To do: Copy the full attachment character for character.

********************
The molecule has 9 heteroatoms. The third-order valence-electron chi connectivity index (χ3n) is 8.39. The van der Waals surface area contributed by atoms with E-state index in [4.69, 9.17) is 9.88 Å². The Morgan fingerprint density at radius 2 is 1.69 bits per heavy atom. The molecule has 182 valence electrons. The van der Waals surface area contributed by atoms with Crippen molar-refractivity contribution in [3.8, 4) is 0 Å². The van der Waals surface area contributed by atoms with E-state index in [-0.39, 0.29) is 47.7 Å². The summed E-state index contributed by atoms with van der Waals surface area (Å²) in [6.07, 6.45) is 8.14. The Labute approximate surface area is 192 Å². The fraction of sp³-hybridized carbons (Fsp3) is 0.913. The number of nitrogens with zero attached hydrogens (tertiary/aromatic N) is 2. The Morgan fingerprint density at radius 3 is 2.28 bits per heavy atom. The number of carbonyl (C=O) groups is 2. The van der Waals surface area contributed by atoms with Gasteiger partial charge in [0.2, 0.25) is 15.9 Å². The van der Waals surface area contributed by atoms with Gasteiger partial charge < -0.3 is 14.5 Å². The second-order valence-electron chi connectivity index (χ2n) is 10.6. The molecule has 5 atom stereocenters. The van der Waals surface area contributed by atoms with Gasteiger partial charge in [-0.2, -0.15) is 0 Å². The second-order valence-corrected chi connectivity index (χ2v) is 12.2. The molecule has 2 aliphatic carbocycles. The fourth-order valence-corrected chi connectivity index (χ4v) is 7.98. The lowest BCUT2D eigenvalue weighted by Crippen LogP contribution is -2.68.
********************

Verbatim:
The molecule has 9 heteroatoms. The third-order valence-electron chi connectivity index (χ3n) is 8.39. The van der Waals surface area contributed by atoms with E-state index in [4.69, 9.17) is 9.88 Å². The Morgan fingerprint density at radius 2 is 1.69 bits per heavy atom. The molecule has 182 valence electrons. The van der Waals surface area contributed by atoms with Crippen molar-refractivity contribution in [3.8, 4) is 0 Å². The van der Waals surface area contributed by atoms with E-state index in [-0.39, 0.29) is 47.7 Å². The summed E-state index contributed by atoms with van der Waals surface area (Å²) in [6.07, 6.45) is 8.14. The Labute approximate surface area is 192 Å². The fraction of sp³-hybridized carbons (Fsp3) is 0.913. The number of nitrogens with zero attached hydrogens (tertiary/aromatic N) is 2. The Morgan fingerprint density at radius 3 is 2.28 bits per heavy atom. The number of carbonyl (C=O) groups is 2. The van der Waals surface area contributed by atoms with Gasteiger partial charge in [0.2, 0.25) is 15.9 Å². The van der Waals surface area contributed by atoms with Gasteiger partial charge < -0.3 is 14.5 Å². The second-order valence-electron chi connectivity index (χ2n) is 10.6. The molecule has 5 atom stereocenters. The van der Waals surface area contributed by atoms with Gasteiger partial charge in [-0.2, -0.15) is 0 Å². The second-order valence-corrected chi connectivity index (χ2v) is 12.2. The molecule has 2 aliphatic carbocycles. The fourth-order valence-corrected chi connectivity index (χ4v) is 7.98. The lowest BCUT2D eigenvalue weighted by Crippen LogP contribution is -2.68.